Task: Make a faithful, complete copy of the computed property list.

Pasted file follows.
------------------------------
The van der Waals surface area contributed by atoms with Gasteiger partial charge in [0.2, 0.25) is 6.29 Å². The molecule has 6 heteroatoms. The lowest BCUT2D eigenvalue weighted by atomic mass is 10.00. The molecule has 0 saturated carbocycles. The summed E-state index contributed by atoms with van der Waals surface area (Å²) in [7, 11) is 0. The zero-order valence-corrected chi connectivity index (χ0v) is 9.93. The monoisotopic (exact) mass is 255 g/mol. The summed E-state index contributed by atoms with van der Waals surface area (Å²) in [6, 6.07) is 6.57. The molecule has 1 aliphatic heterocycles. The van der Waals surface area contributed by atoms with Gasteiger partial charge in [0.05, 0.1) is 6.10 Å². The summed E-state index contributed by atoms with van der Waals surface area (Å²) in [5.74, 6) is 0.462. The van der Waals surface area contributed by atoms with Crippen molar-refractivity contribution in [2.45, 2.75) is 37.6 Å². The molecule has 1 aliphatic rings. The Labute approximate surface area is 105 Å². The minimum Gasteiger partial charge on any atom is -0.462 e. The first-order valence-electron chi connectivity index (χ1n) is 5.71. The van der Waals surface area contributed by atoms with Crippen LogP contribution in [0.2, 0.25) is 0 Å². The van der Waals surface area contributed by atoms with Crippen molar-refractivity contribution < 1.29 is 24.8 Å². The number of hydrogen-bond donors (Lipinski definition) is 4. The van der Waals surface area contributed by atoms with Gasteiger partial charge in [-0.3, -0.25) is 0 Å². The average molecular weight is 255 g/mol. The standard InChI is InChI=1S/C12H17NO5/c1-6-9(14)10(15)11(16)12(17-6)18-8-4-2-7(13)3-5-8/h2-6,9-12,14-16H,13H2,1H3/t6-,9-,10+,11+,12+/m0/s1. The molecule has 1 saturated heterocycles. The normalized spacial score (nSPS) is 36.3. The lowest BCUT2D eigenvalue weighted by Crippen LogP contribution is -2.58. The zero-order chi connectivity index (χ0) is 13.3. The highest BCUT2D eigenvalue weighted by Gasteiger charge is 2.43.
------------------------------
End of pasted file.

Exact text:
The van der Waals surface area contributed by atoms with Gasteiger partial charge in [0.2, 0.25) is 6.29 Å². The molecule has 6 heteroatoms. The lowest BCUT2D eigenvalue weighted by atomic mass is 10.00. The molecule has 0 saturated carbocycles. The summed E-state index contributed by atoms with van der Waals surface area (Å²) in [7, 11) is 0. The zero-order valence-corrected chi connectivity index (χ0v) is 9.93. The monoisotopic (exact) mass is 255 g/mol. The summed E-state index contributed by atoms with van der Waals surface area (Å²) in [6, 6.07) is 6.57. The molecule has 1 aliphatic heterocycles. The van der Waals surface area contributed by atoms with Gasteiger partial charge in [0.05, 0.1) is 6.10 Å². The summed E-state index contributed by atoms with van der Waals surface area (Å²) in [5.74, 6) is 0.462. The van der Waals surface area contributed by atoms with Crippen molar-refractivity contribution in [2.45, 2.75) is 37.6 Å². The molecule has 1 aliphatic rings. The Labute approximate surface area is 105 Å². The minimum Gasteiger partial charge on any atom is -0.462 e. The first-order valence-electron chi connectivity index (χ1n) is 5.71. The van der Waals surface area contributed by atoms with Crippen LogP contribution in [0.2, 0.25) is 0 Å². The van der Waals surface area contributed by atoms with Crippen molar-refractivity contribution < 1.29 is 24.8 Å². The number of hydrogen-bond donors (Lipinski definition) is 4. The van der Waals surface area contributed by atoms with Gasteiger partial charge in [-0.3, -0.25) is 0 Å². The average molecular weight is 255 g/mol. The standard InChI is InChI=1S/C12H17NO5/c1-6-9(14)10(15)11(16)12(17-6)18-8-4-2-7(13)3-5-8/h2-6,9-12,14-16H,13H2,1H3/t6-,9-,10+,11+,12+/m0/s1. The molecule has 1 saturated heterocycles. The normalized spacial score (nSPS) is 36.3. The lowest BCUT2D eigenvalue weighted by Crippen LogP contribution is -2.58. The zero-order chi connectivity index (χ0) is 13.3. The highest BCUT2D eigenvalue weighted by Gasteiger charge is 2.43.